How a parent responds to their child’s needs can affect more than just behaviour.
New research from UBC’s faculty of medicine and BC Children’s Hospital Research Institute (BCCHR) reveals that parenting ‘style’ can affect how a child’s genes are expressed—and these biochemical alterations can be observed among infants as young as three months of age.
The study, recently published in Attachment & Human Development, examined how toddler-parent attachment style correlates with the modification of infant DNA. The research team demonstrated that toddlers who formed secure attachments—meaning they used their parent as a secure base for exploration and as a safe haven from stress—had a different molecular profile than toddlers who had formed insecure attachments with their parents.
“Although the long-term implications for childhood development and adult health are not yet known, this study illustrates the potential biological consequences of early adversity, but also demonstrates the resilience associated with positive parenting,” says the study’s lead author Dr. Sarah Merrill, a UBC postdoctoral fellow in the Kobor lab.
According to the researchers, attachment between a parent and child forms within the first years of life and, once developed, is usually maintained into—and throughout—adulthood. It’s estimated that roughly half of children develop secure attachments with their parents. The remaining will go on to form a range of insecure attachment ‘styles’—observed in infants whose parents are withdrawn or under-stimulating, intermittently responsive or provoke fear when their child is seeking comfort or safety.
The study involved 93 pairs of children and their mothers. Through a two-way mirror, the researchers observed attachment style at 22 months of age through a series of mother-child separations and reunions, as well as interactions between the child and a stranger. Nearly half of the children who participated in the study were classified as securely attached.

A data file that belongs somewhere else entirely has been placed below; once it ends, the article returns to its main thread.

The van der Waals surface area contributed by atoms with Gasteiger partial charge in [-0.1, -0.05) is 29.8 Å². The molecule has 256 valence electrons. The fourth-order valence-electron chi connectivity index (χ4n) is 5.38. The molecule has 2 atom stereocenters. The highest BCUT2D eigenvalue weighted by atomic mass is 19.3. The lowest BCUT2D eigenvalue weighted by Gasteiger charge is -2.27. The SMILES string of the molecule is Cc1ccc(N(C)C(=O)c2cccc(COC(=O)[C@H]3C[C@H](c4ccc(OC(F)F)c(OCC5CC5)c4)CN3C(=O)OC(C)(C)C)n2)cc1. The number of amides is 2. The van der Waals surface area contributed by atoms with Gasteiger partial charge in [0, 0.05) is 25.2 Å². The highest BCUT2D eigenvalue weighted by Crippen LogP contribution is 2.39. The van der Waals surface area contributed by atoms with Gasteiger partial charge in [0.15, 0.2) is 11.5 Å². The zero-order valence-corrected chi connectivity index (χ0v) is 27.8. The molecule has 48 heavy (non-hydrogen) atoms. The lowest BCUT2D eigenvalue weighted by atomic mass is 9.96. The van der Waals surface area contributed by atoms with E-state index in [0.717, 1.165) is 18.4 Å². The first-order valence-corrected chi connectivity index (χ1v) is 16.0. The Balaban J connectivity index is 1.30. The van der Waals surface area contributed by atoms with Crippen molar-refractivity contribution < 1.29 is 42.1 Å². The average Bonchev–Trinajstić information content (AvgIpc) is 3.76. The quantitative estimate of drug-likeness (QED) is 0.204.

“These molecular differences indicate that positive parenting has potential benefits when it comes to a child’s overall immune system and their cognitive development.”
Dr. Sarah Merrill
The research team then conducted a retroactive analysis of blood samples, originally obtained from the children at three months of age, to determine the extent of a biochemical modification known as DNA methylation, in which some parts of the chromosome are tagged with small molecules made of carbon and hydrogen. These molecules may act as “dimmer switches” that help to control how active each gene is, and thus affect how cells function.
The researchers found significant DNA methylation differences between children who were securely attached compared to those who were not. The changes were observed in DNA sites located in genes associated with the immune system and cognitive development.
“These molecular differences indicate that positive parenting has potential benefits when it comes to a child’s overall immune system and their cognitive development,” says Dr. Merrill.
The researchers plan to continue following the study participants to determine if the molecular changes observed at three months of age remain over time.
“Our hypothesis is that these molecular changes and attachment style both have the potential to be lifelong,” says Dr. Merrill.
This finding builds on earlier work led by Dr. Michael Kobor and colleagues that showed that the simple act of holding infants early in life may associate with deeply-rooted and potentially lifelong patterns on the epigenome.
UBC Faculty of Medicine